months from the close of tho session of tho
legislature at which it was passed, unless
otherwise directed by a vote of two-thirds
of the members of each house thereof; that
no act shall take effect or be In force at
the end of six months If 15 per cent of the
lectors of the state shall petition the sec
retary of state, within the said six months,
for the submission of fhe same to the elect
ors for their approval or rejection. Upon re
celvlngsuch petition, the secretary of state
snail suumit sucn act tt tne electors, ana.
whenever any such acts shall !be approved
by a majority of tho electors lot thestato
voting upon the same, it shall become valid
and operative from tho official canvass and
declaration of such vote.
AVhen 15 per cent of the electors of tho
state shall present a bill or proposition to
the secretary of state, ho shall submit such
bill or 'proposition to the electors for ap
proval or rejection at the next ensuing
general election. f
NEW SENATORIAL DISTRICTS.
Senate Committee Reports n Rill Re
apportioning the State for Sen
Topeka, Kas., Feb. 11. (Special.) Tho
senate committee on district apportionment
to-day reported a bill redtstricting the state
for senatorial purposes. If passed, the dis
tricts will be made up as follows: First
Hrown and Doniphan; Second Atchison
and Jackson; Third Douglas and Jcffer
win. Fourth Leavenworth: Fifth Wyan
dotte. Sixth Johnson and Miami: Seventh
- Linn and Anderson: Eighth Bourbon ;
Ninth Crawford: Tenth Cherokee; Elev
enth Labette; Twelfth Montgomery and
Chautauqua: Thirteenth Woodson, Wil
son nnd Elk; Fourteenth Neosho and
Allen Fifteenth Franklin and Coffey;
Kl tctnth Osage; Seventeenth Shawnee;
Eighteenth Jackson and Nemaha; Nine
teenthMarshall; Twentieth Riley and
Pottawatomie; Twenty-.Irst Morris. Geary
and Wabaunsee: Twenty-second Lyon
and Greenwood; Twenty-third "Butler and
chase; Twenty-fourth Cowley; Twenty
lirth Sumner: Twenty-sixth Sedgwick:
Tw(nty-?evcnth Harvey and Marion;
Twenty-eighth ilcKberson .and Sailna;
Twenty-ninth Ottawa and Dickinson;
Thirtieth Washington and Clay: Thlrty
lirsl Cloud and Republic: Thirty-second
Jewell and Mitchell; Thirty-third Ells
worth. Lincoln. Osborne and Russell:
Thirty-fourth Barton, Rice and Stafford:
Thirty-fifth Klngmapr-'Ueno and Pratt:
Thirty-Klxth Harper. 'Barber. Comanche,
Chirk. Meade. Ford, Gray, Kiowa. Haskell,
and Seward; Thirty-seventh Edwards,
Pawnee.- Rush, Ness.' Hodgeman. Lane.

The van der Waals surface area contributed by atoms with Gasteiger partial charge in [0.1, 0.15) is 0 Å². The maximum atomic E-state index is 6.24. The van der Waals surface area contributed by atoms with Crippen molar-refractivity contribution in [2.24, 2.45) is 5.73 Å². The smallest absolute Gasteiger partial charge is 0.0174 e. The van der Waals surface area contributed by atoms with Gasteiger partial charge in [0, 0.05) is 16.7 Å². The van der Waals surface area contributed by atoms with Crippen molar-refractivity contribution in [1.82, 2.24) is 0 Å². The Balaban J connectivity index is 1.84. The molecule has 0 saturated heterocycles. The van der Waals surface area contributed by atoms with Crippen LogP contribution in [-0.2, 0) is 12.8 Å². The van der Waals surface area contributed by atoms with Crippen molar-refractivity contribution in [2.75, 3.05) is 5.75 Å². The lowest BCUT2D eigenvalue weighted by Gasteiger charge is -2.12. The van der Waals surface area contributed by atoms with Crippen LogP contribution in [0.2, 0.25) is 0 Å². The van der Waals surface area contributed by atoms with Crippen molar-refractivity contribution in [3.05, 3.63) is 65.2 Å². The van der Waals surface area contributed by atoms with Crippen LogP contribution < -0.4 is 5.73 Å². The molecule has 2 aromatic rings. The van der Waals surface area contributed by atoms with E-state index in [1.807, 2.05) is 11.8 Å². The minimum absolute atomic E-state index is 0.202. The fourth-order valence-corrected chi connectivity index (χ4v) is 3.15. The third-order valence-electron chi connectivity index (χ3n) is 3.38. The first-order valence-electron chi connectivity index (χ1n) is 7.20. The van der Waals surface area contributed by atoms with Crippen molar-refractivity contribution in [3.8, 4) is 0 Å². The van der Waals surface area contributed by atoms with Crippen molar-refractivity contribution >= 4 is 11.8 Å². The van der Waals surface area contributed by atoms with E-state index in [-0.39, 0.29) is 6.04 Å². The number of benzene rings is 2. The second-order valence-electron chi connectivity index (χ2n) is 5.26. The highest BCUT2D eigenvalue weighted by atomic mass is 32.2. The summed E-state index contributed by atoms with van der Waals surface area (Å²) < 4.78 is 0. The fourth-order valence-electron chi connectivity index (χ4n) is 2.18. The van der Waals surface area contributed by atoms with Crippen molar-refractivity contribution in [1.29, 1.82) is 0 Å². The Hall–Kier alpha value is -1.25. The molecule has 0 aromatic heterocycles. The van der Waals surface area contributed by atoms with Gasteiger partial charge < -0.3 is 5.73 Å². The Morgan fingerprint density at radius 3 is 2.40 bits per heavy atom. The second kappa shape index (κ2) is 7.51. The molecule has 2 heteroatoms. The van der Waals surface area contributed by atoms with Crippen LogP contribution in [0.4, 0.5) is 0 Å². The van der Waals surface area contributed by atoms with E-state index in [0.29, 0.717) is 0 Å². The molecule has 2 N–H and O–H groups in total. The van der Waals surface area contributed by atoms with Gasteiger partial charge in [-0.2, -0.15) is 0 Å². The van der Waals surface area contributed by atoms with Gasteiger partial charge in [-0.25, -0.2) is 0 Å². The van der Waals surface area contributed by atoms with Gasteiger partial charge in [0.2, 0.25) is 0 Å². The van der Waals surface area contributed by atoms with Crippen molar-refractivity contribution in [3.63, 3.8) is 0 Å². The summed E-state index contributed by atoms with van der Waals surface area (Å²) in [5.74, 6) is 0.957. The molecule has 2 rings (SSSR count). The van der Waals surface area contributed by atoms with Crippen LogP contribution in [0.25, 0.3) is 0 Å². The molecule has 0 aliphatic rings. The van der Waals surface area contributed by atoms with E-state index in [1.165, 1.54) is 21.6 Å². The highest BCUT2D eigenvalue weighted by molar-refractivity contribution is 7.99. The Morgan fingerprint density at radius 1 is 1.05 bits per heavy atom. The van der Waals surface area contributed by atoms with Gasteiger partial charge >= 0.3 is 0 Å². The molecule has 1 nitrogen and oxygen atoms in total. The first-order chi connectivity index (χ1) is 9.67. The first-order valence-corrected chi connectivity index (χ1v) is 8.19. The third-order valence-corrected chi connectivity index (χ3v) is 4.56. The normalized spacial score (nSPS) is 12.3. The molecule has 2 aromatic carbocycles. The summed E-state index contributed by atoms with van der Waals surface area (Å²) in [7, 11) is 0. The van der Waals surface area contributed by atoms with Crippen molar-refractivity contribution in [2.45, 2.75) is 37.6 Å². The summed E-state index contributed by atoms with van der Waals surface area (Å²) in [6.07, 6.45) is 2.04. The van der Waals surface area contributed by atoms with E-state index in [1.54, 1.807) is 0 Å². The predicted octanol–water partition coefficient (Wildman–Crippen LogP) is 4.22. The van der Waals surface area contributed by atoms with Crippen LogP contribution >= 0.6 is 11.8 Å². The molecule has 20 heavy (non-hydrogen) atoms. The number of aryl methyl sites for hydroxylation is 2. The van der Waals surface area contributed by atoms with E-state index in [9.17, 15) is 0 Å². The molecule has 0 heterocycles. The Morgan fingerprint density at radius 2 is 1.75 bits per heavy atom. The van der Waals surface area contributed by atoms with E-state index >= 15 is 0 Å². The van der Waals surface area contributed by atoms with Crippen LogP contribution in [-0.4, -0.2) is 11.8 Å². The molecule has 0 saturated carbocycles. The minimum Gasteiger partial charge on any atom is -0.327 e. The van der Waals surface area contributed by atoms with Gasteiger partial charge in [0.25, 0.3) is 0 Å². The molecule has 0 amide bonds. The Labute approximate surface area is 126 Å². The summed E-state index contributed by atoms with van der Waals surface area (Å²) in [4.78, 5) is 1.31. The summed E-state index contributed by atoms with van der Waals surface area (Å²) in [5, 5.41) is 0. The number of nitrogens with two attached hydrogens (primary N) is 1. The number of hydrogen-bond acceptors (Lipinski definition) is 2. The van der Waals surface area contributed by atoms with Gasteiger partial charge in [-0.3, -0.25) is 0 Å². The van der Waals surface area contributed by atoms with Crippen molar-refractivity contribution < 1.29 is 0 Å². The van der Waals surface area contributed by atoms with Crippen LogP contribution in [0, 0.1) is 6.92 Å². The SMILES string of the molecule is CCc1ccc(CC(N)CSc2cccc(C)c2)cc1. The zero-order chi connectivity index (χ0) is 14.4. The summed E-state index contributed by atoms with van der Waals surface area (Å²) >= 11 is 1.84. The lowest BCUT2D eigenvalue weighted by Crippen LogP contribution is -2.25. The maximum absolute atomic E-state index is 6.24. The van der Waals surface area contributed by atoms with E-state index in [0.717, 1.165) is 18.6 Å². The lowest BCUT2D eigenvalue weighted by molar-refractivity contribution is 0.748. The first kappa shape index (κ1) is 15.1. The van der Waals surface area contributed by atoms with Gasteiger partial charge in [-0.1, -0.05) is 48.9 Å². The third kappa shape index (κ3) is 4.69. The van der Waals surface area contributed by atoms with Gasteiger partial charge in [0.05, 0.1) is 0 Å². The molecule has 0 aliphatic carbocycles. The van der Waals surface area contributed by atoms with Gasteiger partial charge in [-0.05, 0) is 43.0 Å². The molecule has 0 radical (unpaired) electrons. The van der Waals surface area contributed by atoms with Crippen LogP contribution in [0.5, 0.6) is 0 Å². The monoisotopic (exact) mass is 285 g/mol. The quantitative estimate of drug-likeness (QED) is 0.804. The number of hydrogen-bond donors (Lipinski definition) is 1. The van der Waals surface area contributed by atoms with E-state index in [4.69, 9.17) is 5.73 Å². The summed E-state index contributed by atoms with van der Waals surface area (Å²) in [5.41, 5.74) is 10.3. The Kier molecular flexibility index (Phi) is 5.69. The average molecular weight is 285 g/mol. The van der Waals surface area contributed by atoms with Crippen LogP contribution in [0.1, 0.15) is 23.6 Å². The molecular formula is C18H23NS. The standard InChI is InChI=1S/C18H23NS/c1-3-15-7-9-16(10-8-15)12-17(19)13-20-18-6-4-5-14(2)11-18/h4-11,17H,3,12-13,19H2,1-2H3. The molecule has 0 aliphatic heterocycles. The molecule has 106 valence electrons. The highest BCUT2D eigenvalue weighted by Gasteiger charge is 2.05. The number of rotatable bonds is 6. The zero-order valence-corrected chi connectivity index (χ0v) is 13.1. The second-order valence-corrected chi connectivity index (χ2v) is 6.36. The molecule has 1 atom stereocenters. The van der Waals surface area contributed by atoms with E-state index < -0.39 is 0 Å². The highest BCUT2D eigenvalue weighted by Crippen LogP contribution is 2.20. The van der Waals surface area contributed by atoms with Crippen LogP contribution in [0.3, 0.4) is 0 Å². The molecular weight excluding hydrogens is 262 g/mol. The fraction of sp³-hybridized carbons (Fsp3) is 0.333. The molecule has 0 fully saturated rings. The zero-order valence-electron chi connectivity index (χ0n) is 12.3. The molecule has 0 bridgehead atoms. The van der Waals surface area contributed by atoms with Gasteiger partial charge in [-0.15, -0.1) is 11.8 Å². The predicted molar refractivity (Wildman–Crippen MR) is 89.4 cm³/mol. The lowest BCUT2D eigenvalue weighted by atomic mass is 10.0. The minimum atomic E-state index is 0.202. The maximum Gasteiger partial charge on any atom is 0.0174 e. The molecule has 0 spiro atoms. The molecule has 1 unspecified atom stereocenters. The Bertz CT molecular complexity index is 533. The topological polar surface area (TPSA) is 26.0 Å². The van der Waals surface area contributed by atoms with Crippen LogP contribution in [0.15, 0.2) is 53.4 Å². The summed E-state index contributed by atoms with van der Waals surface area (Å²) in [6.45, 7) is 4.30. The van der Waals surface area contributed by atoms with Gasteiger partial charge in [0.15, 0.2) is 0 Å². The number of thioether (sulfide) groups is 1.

Scott. Finney. Kcnroy. Hnmllton. Stanton,
Grant. Morton and Stevens: Thirty-eighth
Ellis. Rooks, Trego, Graham. Sheridan
and Gove: Thtrty-nlnth Smith, Phillips
and Jvorton: Fortieth Decatur. Rawlins.
Cho'enne Sherman. -Thomas, Wallace, Lo
gan. Greeley and Wichita.
Rill Carryings an AsTRTrccntc of 1047,-
or.N Recommended by the Srnntc
Topeka, Kas.. Feb. il. (Special.) Appro
priations amounting to $M",KB were recom
mended by the senate committee on ways
and means to-day. The appropriations for
the state Institutions are for the. fiscal
yc::rs ending June 3, 1S9S. and Juno. 30. 1H3,
and are aa follows: Insane asylum at Tope
ka. each year, JU0.Safi; Ji'u-anc asiyjura at
Orwittomlc. each yar. -J1MJWU Institution
for lha blind at Jtausas City, KaS.. car.h
vcar. $20,000; Industrial school for girls at
Beloit, each year, $2,425. with an additional
appropriation of 53,300 for a new detached
college .and new equipment. Other., appro
priations are: Deficiency in state agricult
ural college f ;updv. $10,000; state geological
s,urveya-durlng the next two years-Jind for
printing- reports" of such surveys. JS.W; to
procure a marble bust of the late ex-Governor
Charles Robinson, to bo placed In tho
state university, $1,000. '
In addition to the above appropriations,
the committee recommended that bonds to
the amount of $212,000 be Issued for the pur
pose of funding the state bonds which come
due July 1. 18S7. and July 1. 1SS. The bonds
so issued are to be In the amount of $1,000
each, to 'bear interest at the rate of 4 per
cent periannum, and are to be sold to tho
permanent school fund. The bonds will bo
payable in twenty years from dato of is
sue? SENATE PASSES SIX BILLS.
Antl-OIeo and Building; null Loan -Association
Measures Anions the
j - i . . .
Tnneka. Kas.. Feb. 11. (bpeciai.j vino
senate to-day passed the following bilk:
To remove political disabilities of ex-Confederate
soldiers; to compel the trimming
of the hedge fences; to authorize graduates
of the law department of the state Uni
versity to be admitted to the practice of
law; to control building and loan associa
tions and put them under tho control ol the
state -bank 'commissioner; to prevent tho
sale of oleomargarine In Kansas; amend
ing the law in reference to tho registration
of pharmacists by increasing the fee to $1;
Harris" bill authorizing counties to sell by
judicial sale property bought in by it for
four years at tax sale.
Printing- Deficiency Hill Passes.
Topeka, Kas., Feb. ll.-(Speclal.) The
senate to-day passed a bill appropriating
J53.O00 to supply a deficiency of funds al